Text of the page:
By Don Simpson | January 26, 2012
Director: Joe Swanberg
Writers: Kentucker Audley, Caroline White, Joe Swanberg, Kris Swanberg, Jude Swanberg, Adam Wingard, Amanda Crawford
Starring: Kentucker Audley, Caroline White, Joe Swanberg, Kris Swanberg, Jude Swanberg, Adam Wingard, Amanda Crawford
Marriage Material begins as a couple (portrayed by Kris Swanberg and Joe Swanberg) prepare to go out together for the first time without their six-month-old (Jude Swanberg). They arrive at Emily (Caroline White) and Andrew’s (Kentucker Audley) house to drop of the infant — it is very important to note that Emily and Andrew do not have a child, and the presence of an infant forces them to contemplate the next steps of their own relationship. Emily’s motherly instinct kicks in immediately and she obviously enjoys the experience of having a baby to feed, bathe and play with. Andrew, on the other hand, seems totally unaffected by the infant; heck, he barely even acknowledges the presence of the little guy.
First and foremost, the babysitting experience triggers Emily’s recognition of her “biological clock.” Emily realizes that she is getting older every day and it might be time to settle down. She already shares a house with Andrew, so the logical next steps in their relationship would be to get married and have a child. The question is: Does Andrew feel the same impulse to take these next steps?
As with all of Swanberg’s oeuvre, the performances and dialog are remarkably realistic. The situations and conversations that Swanberg records during the brief 55-minute running time of Marriage Material feel perfectly natural, as if the content is borrowed directly from real life experiences. Swanberg and his collaborators on this project obviously understand the emotions and reactions associated with these scenarios. First and foremost, the actors seem to know all about what happens when a couple is unexpectedly prompted to confront their future. I have been involved in conversations very similar to Emily and Andrew’s (though, in my case, the roles have been reversed because I have an uncanny knack for dating women who do not want children), so from my perspective I believe that Caroline White and Kentucker Audley handle the situation with unbridled (mind the pun) honestly. Of course the Swanberg clan (Kris, Joe and Jude) know their roles quite well too — as they are essentially portraying themselves.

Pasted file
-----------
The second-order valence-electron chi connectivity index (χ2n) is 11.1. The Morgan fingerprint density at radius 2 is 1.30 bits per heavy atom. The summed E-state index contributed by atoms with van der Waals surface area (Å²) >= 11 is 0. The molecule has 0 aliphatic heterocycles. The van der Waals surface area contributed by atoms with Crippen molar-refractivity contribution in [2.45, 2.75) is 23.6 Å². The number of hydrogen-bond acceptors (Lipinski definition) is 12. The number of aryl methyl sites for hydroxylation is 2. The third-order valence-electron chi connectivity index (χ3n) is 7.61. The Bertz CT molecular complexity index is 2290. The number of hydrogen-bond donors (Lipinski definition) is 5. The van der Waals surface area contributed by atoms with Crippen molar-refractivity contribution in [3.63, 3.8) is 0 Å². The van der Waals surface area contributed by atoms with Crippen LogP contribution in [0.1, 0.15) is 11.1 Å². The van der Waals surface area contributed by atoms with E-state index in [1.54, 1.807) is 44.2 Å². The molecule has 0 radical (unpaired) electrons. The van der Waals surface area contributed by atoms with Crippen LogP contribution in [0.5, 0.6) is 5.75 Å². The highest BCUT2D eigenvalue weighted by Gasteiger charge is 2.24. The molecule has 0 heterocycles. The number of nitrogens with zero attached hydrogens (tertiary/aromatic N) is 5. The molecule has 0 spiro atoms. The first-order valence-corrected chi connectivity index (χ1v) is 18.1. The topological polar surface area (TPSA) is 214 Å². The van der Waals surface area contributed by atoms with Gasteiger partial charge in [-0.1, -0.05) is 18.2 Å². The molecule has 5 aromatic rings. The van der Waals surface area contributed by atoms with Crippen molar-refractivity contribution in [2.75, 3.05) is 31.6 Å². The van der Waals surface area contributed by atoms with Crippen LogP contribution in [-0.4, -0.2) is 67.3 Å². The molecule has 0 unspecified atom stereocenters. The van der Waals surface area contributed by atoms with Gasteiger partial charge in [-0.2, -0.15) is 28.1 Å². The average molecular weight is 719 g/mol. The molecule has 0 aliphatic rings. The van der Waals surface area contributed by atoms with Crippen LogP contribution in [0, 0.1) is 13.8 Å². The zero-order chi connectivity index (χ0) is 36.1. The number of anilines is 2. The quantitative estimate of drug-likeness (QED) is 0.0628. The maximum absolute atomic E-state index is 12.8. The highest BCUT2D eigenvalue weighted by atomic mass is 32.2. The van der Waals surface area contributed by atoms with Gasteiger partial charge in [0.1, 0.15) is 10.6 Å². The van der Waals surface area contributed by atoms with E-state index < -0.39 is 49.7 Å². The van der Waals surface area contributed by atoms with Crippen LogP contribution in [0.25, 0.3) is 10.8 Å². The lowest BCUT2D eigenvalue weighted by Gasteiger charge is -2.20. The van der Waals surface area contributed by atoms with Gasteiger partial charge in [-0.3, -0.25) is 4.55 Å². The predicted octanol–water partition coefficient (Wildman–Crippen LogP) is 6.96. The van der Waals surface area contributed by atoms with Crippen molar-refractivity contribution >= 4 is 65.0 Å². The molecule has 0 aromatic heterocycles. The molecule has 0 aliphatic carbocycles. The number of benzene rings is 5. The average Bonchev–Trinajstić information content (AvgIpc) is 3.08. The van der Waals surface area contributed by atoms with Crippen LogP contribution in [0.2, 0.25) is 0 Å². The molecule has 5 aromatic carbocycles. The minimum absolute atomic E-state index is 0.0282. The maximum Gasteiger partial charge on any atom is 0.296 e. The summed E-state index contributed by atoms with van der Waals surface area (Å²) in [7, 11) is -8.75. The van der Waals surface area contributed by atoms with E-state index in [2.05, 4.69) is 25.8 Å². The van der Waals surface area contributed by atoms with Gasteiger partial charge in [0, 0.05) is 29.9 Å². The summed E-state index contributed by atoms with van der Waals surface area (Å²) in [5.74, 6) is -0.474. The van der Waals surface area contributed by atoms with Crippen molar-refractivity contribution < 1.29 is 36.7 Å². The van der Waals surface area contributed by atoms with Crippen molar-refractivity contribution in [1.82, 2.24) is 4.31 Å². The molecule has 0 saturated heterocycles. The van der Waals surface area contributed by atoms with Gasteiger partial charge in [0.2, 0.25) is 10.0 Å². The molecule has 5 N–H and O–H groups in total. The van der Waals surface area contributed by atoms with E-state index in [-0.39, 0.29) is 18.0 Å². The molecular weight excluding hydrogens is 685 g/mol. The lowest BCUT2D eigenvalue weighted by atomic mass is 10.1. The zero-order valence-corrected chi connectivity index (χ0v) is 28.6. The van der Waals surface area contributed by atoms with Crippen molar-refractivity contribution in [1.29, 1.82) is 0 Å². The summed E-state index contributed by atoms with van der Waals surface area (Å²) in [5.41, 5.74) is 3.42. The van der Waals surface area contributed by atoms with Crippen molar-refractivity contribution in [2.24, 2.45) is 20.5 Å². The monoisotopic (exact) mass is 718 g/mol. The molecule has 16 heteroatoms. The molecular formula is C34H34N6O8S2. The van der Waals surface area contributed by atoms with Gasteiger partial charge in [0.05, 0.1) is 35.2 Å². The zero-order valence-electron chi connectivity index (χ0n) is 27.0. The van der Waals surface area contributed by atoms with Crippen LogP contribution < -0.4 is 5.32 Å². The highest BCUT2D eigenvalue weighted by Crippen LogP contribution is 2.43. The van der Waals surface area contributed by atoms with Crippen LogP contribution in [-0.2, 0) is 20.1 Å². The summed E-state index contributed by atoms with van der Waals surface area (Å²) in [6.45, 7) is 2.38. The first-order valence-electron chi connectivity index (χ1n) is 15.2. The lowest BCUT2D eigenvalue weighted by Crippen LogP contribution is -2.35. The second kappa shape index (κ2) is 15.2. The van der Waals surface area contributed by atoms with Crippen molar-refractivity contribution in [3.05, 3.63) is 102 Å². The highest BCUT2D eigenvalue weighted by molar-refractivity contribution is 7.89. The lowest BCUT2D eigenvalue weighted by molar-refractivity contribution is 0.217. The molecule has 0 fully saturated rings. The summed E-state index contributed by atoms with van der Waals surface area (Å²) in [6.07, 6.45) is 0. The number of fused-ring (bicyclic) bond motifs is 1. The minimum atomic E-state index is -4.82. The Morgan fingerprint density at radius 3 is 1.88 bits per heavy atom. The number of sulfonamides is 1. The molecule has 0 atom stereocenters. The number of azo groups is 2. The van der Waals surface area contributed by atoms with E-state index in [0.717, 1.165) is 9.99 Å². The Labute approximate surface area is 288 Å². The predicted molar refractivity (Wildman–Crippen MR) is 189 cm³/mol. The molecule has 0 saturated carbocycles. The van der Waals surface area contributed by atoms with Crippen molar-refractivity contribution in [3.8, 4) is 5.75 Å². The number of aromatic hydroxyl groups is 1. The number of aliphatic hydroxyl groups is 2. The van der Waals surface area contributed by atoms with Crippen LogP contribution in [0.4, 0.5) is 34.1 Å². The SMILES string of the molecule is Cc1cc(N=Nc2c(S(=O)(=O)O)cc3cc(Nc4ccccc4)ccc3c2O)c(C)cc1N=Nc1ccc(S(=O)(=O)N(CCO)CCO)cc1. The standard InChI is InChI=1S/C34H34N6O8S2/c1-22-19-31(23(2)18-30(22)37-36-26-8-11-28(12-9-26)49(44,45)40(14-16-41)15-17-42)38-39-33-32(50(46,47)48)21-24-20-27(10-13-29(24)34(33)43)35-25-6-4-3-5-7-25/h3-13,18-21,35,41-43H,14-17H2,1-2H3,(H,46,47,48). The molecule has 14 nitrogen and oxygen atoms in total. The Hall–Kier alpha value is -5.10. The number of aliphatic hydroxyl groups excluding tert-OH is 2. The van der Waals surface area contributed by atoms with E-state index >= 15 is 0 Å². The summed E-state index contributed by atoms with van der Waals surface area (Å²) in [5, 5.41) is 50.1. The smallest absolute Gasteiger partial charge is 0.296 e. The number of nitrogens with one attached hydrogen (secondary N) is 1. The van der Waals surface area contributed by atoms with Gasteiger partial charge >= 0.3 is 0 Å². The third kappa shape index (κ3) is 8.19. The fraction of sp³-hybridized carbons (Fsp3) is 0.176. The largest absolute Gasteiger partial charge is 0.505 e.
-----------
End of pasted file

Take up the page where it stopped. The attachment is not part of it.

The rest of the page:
Swanberg is one of the modern masters of filming the existential dilemmas of young, Caucasian, college graduates; and as Swanberg matures, so do the characters in his films. Some critics have condemned Swanberg for limiting his narratives to focus on this one specific demographic, but my argument is that he films exactly what he knows. I do not see anything wrong with filming what is familiar to you. In fact, Marriage Material is the perfect example of the benefits of when a filmmaker films what they know. (Joe and Kris Swanberg recently had their first child — Jude — and I bet they still have several childless friends.)
Marriage Material is currently available to be viewed for free via Vimeo. Why free? Well, this is partially a marketing tool to attract attention to Factory 25’s subscription box set, Joe Swanberg: Collected Films. Additionally, Kentucker Audley runs a website that “showcases the new class of no-budget films” (it is aptly called No Budge) and has been posting several micro-budget indie films on Vimeo for free; and I suspect Audley had something to do with persuading Swanberg to try this distribution model out.
For a different perspective, check out Anna Bielak’s review of Marriage Material.